As I've said, the good news is that these overly vocal Neanderthals are now dying in ever increasing numbers. The bad news is that, as a DIRECT result of their efforts, our wonderful hobby is now slowly shrinking right along with them. I fear that it will whither away and die unless action is taken NOW to stop that trend.

Thankfully, the FCC (along with many other such agencies in other countries) are now (finally) undoing what they (and their willing accomplices in the ARRL at the time) set in motion years ago… turning a basic competency test for a Ham Radio license into an unneeded series of "achievement tests". 

Over the years, this "achievement" oriented approach to government licensing has helped the ARRL and others sell a gazillion dollars worth of printed manuals, books and other such “upgrade” materials.  Unfortunately, perpetuating this fraud into the 21st Century has now all but institutionalized the concept of incentive licensing into our hobby in the United States.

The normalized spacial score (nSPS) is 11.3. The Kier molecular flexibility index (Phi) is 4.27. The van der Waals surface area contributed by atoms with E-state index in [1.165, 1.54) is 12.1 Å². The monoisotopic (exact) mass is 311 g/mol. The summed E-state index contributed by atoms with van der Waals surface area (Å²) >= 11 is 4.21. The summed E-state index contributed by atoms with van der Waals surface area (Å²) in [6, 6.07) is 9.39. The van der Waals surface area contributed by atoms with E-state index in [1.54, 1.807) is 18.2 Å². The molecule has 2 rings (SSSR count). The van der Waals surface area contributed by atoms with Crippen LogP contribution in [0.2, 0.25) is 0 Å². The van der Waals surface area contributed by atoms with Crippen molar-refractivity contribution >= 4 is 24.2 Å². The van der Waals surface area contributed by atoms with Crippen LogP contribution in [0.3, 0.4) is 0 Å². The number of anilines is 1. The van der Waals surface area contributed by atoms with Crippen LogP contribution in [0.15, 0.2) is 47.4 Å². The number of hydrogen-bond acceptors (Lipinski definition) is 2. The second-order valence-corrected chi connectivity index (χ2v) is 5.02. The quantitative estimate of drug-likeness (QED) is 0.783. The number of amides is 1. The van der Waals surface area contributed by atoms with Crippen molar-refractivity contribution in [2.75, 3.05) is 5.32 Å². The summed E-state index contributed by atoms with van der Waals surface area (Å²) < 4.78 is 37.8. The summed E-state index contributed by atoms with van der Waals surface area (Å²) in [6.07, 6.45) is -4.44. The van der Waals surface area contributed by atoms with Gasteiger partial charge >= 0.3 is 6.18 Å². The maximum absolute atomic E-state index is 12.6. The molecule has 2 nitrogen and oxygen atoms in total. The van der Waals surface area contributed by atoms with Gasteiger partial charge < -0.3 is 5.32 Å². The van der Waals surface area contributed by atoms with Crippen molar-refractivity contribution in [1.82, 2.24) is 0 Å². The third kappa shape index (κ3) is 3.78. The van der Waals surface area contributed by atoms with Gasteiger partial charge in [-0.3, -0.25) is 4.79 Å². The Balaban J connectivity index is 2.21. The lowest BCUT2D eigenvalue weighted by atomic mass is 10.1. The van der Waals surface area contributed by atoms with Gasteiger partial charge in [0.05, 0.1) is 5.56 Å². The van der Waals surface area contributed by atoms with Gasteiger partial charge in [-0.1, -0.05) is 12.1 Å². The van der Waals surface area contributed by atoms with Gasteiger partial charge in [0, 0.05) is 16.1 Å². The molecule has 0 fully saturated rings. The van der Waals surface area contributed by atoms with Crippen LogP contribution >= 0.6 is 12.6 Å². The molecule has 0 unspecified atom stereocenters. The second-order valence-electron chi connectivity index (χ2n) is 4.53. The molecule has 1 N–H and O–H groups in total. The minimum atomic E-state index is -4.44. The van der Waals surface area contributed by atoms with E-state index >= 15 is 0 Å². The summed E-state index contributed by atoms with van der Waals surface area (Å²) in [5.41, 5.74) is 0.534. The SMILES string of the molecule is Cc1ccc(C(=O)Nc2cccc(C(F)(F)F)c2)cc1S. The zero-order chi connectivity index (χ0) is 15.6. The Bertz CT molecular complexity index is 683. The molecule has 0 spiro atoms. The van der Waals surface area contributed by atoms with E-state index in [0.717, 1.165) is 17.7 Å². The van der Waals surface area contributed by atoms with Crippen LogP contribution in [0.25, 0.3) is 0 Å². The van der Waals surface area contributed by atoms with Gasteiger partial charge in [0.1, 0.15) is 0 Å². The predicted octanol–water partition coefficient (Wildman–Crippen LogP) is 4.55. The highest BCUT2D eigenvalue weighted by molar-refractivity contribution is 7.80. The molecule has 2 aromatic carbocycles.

That is, not only have some of us forgotten that this is still supposed to be “amateur” radio; some of us have now forgotten that we have forgotten that it’s supposed to be “amateur” radio!

As I've said, many of the unwitting proponents of incentive licensing who also bought the FCC/ARRL’s fraudulent bill of goods years ago are STILL trying their level best to hang onto their dying dream.  This fact is evidenced by all the passionate comments expressed here and elsewhere about, for example, the horrible “dumbing down” of the FCC tests, bringing back CW tests for Extras (or even HAVING an “Extra Class” license in the first place)!  

As it has oft been said, requiring proficiency in the Morse Code in order to obtain a Ham Radio license these days is much like having to demonstrate how to shoe a horse in order to get a driver’s license.  And keeping that license requirement alive into the 21st Century is nothing more than a government-sponsored hazing ritual. 

And, speaking of a driver’s license, why is it that I STILL don’t need to know how the fuel injectors, transmission and brake lights all work on my car in order to obtain one?